"We're about to cross the point of no return. God help us; we're flying in the dark, and we don't know where the hell we're going."
Facing down an unprecedented malevolent enemy, the government responds with a nuclear attack. America as it was is gone forever, and now every citizen - from the president of the United States to the homeless on the streets of New York City - will fight for survival.
Swan Song is Robert McCammon's prescient and shocking vision of a post-apocalyptic nation, a grand epic of terror and, ultimately, renewal.
In a wasteland born of rage and fear, populated by monstrous creatures and marauding armies, earth's last survivors have been drawn into the final battle between good and evil, that will decide the fate of humanity. They include Sister, who discovers a strange and transformative glass artifact in the destroyed Manhattan streets... Joshua Hutchins, the pro wrestler who takes refuge from the nuclear fallout at a Nebraska gas station... and Swan, a young girl possessing special powers, who travels alongside Josh to a Missouri town where healing and recovery can begin with Swan's gifts. But the ancient force behind earth's devastation is scouring the walking wounded for recruits for its relentless army, beginning with Swan herself.
Please note: Two chapters were originally missing from Part 2 of this book. We were alerted to the problem on 11/21/11 and have corrected it. We're very sorry for any inconvenience. If you had already downloaded the book, don’t worry - your library has automatically updated with the corrected version. Simply re-download from your library, at no additional cost, to get the complete book.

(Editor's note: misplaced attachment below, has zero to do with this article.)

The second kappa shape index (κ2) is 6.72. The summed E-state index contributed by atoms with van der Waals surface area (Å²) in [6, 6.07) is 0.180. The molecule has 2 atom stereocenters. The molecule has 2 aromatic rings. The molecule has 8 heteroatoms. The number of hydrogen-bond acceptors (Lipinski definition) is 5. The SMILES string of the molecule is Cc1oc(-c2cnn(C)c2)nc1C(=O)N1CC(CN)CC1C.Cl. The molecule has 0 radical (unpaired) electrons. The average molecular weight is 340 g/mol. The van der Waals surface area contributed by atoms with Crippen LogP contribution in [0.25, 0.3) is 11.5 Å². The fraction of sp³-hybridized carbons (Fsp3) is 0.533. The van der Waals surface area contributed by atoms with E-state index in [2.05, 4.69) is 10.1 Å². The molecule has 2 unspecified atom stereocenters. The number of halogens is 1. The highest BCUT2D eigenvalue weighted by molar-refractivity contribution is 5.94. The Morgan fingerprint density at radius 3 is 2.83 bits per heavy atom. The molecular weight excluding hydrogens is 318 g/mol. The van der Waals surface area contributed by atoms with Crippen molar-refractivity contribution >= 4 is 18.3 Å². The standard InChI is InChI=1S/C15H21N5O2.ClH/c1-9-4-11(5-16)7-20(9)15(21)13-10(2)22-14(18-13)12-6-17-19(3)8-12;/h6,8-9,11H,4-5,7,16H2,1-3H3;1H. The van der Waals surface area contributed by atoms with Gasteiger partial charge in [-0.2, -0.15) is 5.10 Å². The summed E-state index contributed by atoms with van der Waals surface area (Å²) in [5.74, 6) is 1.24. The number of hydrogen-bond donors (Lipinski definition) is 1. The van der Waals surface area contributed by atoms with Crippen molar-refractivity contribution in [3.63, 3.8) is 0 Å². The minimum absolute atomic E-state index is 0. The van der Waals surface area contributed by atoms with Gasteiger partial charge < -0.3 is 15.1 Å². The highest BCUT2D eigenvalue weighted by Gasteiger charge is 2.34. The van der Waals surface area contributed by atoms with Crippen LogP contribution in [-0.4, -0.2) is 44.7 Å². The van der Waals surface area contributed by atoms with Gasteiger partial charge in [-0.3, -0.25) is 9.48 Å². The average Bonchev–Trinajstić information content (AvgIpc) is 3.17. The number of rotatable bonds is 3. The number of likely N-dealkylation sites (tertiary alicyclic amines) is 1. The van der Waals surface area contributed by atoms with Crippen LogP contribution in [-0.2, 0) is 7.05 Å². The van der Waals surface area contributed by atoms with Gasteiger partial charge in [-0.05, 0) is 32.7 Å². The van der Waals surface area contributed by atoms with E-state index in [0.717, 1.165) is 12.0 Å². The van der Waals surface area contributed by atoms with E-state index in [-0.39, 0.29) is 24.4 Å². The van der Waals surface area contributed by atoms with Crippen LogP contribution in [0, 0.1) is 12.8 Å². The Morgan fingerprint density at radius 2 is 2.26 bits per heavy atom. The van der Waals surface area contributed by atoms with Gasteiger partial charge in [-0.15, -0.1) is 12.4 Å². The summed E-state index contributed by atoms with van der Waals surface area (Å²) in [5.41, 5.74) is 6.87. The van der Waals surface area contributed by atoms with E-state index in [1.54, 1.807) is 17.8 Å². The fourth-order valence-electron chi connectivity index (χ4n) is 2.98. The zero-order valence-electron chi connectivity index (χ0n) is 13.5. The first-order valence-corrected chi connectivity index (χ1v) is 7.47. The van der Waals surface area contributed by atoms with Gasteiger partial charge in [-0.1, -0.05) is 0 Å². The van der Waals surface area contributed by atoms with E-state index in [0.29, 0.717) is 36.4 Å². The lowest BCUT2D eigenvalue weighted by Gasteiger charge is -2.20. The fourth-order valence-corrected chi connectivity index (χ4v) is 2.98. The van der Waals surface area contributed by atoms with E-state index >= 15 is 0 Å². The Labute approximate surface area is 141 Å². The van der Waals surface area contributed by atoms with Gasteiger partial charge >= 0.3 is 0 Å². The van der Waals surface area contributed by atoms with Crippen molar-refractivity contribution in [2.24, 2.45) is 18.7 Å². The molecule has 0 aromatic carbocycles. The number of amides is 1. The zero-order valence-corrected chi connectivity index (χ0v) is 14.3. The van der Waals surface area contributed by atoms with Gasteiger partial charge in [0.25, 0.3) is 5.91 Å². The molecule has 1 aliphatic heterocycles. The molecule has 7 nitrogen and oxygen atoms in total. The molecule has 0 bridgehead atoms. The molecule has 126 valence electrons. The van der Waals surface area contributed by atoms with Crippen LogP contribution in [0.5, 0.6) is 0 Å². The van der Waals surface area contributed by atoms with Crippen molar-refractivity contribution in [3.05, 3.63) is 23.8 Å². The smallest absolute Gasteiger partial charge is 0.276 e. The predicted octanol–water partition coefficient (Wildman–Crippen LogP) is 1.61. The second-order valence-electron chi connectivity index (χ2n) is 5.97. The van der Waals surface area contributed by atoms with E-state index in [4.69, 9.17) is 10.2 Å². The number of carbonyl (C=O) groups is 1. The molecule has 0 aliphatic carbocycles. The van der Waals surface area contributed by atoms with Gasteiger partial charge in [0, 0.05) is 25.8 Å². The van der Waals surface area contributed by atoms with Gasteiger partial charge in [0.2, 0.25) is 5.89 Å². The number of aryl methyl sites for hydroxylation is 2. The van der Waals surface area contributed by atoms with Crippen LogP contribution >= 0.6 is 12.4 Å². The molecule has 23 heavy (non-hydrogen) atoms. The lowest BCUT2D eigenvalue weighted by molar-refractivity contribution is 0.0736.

©2009 Robert McCammon (P)2011 Audible, Inc.
I did not read the print version, but I found myself thinking that I might have enjoyed it more due to the narrator's less-than-ideal performance on several characters.
I was reminded of a Stephen King novel. The plot was not reminiscent of any particular one, but the style and character development in particular seemed very like him.
Yes, but the narrator interprets more than a couple of the characters in a way that makes them sound mentally deficient, which was out-of-sync for me. Also, his black characters sound like redneck hillbillys and his southern characters are voiced as if their IQs are in the single digits. I found those voices distracting.
Overall, it is a good listen, and I did want to keep listening to find out what happened next.
Having just listened to the Stand, this was not the best novel for me to pick, as there were many similarities; end of the world, survival of the remaining, etc. But it was entertaining, and there were clever twists that kept my attention. The naration was done very well.